Wouldn’t it be interesting to see the starting five, the one that, per Basketball Value, posted a 92.96 defensive efficiency rating and a ridiculous 112.54 on the offensive side, fresh for big games in May and June? Imagine that lineup, a full 19 points better than its opposition per 100 possessions, at full strength in the fourth quarter.

(There’s no easy way I know to figure out the productivity of a 5-man unit by quarter and workload but my assumption is that what I’ve observed — a tired group that often struggled to put up 4th quarter points when burdened with long minutes — would be backed up by numbers that could account for time-of-game production).

Failing some sort of precipitous offensive decline for one of the Big Three (Rondo, Pierce, Garnett) the Celtics offense should improve. And it may be a major improvement. This is not something I expected to be predicting this summer, having written thousands of words the last two seasons on how Boston’s offensive problems would eventually sabotage its title runs.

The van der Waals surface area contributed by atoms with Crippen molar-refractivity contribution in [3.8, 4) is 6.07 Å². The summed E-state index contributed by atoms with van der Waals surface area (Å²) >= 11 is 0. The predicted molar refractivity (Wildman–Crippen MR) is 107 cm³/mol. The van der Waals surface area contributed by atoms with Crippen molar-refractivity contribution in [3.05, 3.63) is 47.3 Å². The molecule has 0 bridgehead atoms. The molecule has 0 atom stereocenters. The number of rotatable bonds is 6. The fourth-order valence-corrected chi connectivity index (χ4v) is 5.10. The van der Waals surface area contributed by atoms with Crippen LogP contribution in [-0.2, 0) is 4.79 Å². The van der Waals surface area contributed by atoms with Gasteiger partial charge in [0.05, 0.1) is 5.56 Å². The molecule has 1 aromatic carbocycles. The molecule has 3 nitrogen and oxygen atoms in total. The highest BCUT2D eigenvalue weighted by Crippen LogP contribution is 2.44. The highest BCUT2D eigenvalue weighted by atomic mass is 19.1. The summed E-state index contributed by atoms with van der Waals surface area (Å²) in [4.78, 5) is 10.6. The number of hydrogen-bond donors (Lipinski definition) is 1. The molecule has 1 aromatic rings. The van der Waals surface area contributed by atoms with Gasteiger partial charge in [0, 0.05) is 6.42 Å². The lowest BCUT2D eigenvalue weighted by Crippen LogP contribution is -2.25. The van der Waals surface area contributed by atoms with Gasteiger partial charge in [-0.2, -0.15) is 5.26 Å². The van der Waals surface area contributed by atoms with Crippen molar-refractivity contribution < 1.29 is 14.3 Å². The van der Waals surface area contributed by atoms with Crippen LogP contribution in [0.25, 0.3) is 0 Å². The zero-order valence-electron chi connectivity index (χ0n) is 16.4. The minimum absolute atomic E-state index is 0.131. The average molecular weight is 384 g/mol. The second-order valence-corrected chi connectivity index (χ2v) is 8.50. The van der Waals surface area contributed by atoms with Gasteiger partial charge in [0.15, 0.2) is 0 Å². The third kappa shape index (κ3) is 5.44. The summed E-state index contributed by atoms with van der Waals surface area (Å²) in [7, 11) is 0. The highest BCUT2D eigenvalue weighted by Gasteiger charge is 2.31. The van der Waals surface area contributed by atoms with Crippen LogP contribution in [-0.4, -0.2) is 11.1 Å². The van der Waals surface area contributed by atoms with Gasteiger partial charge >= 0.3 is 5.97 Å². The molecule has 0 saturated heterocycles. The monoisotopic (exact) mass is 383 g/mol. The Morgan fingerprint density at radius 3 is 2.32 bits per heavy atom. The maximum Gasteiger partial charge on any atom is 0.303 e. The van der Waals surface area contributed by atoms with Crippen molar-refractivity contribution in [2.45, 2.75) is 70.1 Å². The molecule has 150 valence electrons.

Rivers may not be so inclined, but once Avery Bradley is back he could theoretically pull his entire starting five towards the end of the first quarter and replace them with:

Jason Terry - PG
Courtney Lee
- SG
Jeff Green
- SF
Jared Sullinger
- PF
Chris Wilcox
- C

That’s hardly a murderer’s row on either side of the ball but that lineup could hold its own long enough to keep the veteran core’s minutes down. And am I the only one who thinks that lineup might actually prove dominant against many teams’ second units?

I’ve drifted into speculation here. There will likely be no wholesale changes between the starters and bench. But even piecemeal substitutions — Lee in for Bradley, Green in for Pierce or Terry, a skilled pick and roll player capable of finding his own shot, in for either backcourt spot, etc. — should keep the starters fresher without the need to sacrifice wins in the process. That’s the first time we’ve been able to expect that in the last few years and it very well could be evidenced in a renewed Celtics offense.